• Does not include the price of housing – the data may present lower figures and CPI does not account for the price of housing, yet this is said to rise more than the price of goods

What is an index number?

This is a number showing the difference in a price or value compared with the base year. The base year is normally 100 for analysing economic data for your exams.

What is a base year?

A base year is the starting point used for comparison when measuring economic activity.

Causes of inflation

  1. Demand-pull inflation
  2. Cost-push inflation

Demand-pull inflation

This occurs due to an increase in aggregate demand. An increase in demand for goods and services in the economy normally leads to a rise in prices.

Cost-push inflation

This occurs due to an increase in the cost of production causing the aggregate supply curve to shift to the left. As costs rise for firms they will decrease their supply of goods and services. This will cause a rise in the price level of goods or services.

Retail Price Index

This is also a measure of inflation that includes housing costs. The main difference between CPI and RPI is that they both include slightly different things in their calculations. RPI includes the costs of housing (e.g. mortgage interest costs and council tax) while CPI does not.

Effects of Inflation on Consumers, Firms, the Government and Workers


  • Less Disposable Income – if wages do not increase with inflation, households will have less income to spend which may cause living standards to fall
  • Less Consumer Confidence – inflation may cause psychological effects, resulting in consumers feeling less well off and their confidence to spend decreasing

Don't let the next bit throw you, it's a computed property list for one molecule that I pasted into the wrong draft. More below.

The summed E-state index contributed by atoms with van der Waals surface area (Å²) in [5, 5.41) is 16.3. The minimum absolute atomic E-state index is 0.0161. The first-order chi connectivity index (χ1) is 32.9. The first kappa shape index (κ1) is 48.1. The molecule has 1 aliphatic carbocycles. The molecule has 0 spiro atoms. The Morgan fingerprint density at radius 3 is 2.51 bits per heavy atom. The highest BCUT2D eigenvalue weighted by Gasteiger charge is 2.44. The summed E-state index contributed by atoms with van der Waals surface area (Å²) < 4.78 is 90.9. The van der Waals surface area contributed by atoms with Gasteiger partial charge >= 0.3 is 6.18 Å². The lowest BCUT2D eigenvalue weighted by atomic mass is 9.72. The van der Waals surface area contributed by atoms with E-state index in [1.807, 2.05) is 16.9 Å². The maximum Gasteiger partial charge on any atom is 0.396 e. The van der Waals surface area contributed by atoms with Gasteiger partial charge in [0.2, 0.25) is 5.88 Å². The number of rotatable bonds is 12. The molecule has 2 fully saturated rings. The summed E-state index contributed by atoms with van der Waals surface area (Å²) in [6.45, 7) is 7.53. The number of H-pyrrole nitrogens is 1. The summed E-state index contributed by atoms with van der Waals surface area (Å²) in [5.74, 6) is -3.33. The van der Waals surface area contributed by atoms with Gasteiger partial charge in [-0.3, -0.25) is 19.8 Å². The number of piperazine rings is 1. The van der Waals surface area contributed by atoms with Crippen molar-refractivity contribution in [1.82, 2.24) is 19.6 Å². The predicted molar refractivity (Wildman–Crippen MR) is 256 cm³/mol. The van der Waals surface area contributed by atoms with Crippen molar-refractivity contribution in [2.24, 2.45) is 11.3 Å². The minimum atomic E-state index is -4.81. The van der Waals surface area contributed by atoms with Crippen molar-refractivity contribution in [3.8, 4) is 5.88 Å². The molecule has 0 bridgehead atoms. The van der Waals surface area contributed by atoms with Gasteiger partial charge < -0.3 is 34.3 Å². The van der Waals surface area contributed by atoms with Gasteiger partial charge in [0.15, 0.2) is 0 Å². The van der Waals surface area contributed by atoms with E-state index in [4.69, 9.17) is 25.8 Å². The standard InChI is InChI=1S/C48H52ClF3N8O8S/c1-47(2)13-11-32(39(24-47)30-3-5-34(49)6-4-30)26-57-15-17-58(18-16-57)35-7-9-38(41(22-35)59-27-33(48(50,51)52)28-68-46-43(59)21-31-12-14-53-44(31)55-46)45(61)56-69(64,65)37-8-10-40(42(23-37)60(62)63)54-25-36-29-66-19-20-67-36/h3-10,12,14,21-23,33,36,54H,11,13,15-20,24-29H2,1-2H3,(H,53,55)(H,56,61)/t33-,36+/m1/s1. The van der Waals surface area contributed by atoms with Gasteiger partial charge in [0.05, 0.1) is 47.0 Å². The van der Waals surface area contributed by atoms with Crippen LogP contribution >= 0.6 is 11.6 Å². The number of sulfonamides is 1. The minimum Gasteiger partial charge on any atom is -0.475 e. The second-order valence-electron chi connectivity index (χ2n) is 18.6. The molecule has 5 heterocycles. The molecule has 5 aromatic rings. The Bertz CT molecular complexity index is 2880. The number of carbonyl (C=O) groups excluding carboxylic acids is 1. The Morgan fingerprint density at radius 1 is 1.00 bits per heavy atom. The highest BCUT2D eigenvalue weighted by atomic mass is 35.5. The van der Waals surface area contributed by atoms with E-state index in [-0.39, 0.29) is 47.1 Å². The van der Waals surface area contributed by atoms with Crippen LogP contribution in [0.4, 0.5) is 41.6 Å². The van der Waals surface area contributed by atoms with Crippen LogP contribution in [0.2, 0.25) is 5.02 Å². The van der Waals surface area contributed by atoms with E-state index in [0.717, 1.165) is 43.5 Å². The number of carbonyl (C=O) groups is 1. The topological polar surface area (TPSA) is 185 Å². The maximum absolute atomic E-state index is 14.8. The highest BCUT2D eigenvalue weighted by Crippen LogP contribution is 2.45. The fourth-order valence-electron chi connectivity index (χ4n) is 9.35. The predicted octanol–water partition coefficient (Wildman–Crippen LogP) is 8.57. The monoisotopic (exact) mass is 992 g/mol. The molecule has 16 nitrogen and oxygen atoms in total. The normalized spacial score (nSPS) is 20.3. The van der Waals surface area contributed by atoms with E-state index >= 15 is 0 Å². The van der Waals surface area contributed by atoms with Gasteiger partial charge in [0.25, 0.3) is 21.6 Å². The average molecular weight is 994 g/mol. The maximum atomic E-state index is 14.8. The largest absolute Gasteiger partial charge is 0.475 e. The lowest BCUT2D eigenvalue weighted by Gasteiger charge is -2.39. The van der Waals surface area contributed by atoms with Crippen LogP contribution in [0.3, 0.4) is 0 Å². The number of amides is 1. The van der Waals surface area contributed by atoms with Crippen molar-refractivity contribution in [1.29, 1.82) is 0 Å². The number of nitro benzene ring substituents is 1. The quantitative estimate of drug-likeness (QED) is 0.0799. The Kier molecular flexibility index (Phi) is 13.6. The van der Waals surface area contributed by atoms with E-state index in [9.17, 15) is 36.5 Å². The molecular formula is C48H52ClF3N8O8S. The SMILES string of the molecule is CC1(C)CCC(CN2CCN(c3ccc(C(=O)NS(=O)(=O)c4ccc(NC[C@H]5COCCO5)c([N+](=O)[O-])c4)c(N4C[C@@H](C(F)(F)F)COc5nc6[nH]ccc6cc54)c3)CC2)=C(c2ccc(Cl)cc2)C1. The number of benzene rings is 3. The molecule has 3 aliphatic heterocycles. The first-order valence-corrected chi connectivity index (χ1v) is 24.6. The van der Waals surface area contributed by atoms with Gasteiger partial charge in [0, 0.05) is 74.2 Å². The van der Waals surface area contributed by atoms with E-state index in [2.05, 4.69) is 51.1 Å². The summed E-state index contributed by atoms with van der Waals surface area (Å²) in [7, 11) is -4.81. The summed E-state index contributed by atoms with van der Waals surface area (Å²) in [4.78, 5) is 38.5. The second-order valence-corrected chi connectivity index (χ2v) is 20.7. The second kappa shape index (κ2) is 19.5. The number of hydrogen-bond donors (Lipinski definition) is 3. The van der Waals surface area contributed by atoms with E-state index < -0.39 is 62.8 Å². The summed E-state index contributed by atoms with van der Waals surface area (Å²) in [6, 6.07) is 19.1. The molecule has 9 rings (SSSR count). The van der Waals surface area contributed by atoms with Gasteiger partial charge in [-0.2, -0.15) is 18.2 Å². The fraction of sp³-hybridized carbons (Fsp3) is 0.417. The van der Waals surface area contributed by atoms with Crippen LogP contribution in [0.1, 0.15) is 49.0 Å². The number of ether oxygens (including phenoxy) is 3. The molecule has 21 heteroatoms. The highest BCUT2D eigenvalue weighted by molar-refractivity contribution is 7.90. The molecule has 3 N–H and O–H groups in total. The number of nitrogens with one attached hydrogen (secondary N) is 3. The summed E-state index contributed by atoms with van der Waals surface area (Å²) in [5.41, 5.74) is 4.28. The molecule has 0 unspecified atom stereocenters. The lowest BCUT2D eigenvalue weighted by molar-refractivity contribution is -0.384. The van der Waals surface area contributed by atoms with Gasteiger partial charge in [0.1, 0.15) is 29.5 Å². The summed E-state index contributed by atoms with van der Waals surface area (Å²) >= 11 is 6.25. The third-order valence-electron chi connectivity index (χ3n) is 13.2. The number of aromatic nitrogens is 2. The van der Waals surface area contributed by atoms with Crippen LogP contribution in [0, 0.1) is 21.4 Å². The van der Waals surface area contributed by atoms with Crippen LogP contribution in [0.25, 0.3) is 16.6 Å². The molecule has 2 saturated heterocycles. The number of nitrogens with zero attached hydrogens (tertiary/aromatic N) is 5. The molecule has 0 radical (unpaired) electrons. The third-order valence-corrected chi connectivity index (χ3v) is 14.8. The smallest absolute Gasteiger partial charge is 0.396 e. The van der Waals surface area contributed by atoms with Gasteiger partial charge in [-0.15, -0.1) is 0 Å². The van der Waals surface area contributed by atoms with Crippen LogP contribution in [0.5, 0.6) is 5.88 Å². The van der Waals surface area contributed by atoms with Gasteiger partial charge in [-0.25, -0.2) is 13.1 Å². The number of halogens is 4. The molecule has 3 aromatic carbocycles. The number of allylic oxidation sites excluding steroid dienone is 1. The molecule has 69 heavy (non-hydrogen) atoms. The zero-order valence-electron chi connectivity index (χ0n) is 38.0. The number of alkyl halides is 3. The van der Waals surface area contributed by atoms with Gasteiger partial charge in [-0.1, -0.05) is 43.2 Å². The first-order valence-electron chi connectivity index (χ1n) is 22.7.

• Less value for money – those who have saved will lose out as their money is worth less
  • Those in debt will gain – consumer who are in debt will be able to pay it off at a price cheaper in value


  • Less Competitive – British goods will be more expensive and their exports are likely to fall if the inflation in Britain is higher than in other countries
  • Difficult to Predict Forecasts – it can be difficult to predict the inflation rates which makes it harder for businesses to plan ahead
  • Possible change in Business Models – firms may have to alter their business models, making it cheaper to implement processes if inflation causes their costs to rise significantly high
  • Less Business Confidence – if inflation remains high for a large period of time, firms may be reluctant to invest as their costs increase and they have less money available for investing

The Government

  • Less Government Revenue – if the government do not increase taxes in line with inflation, its revenue will fall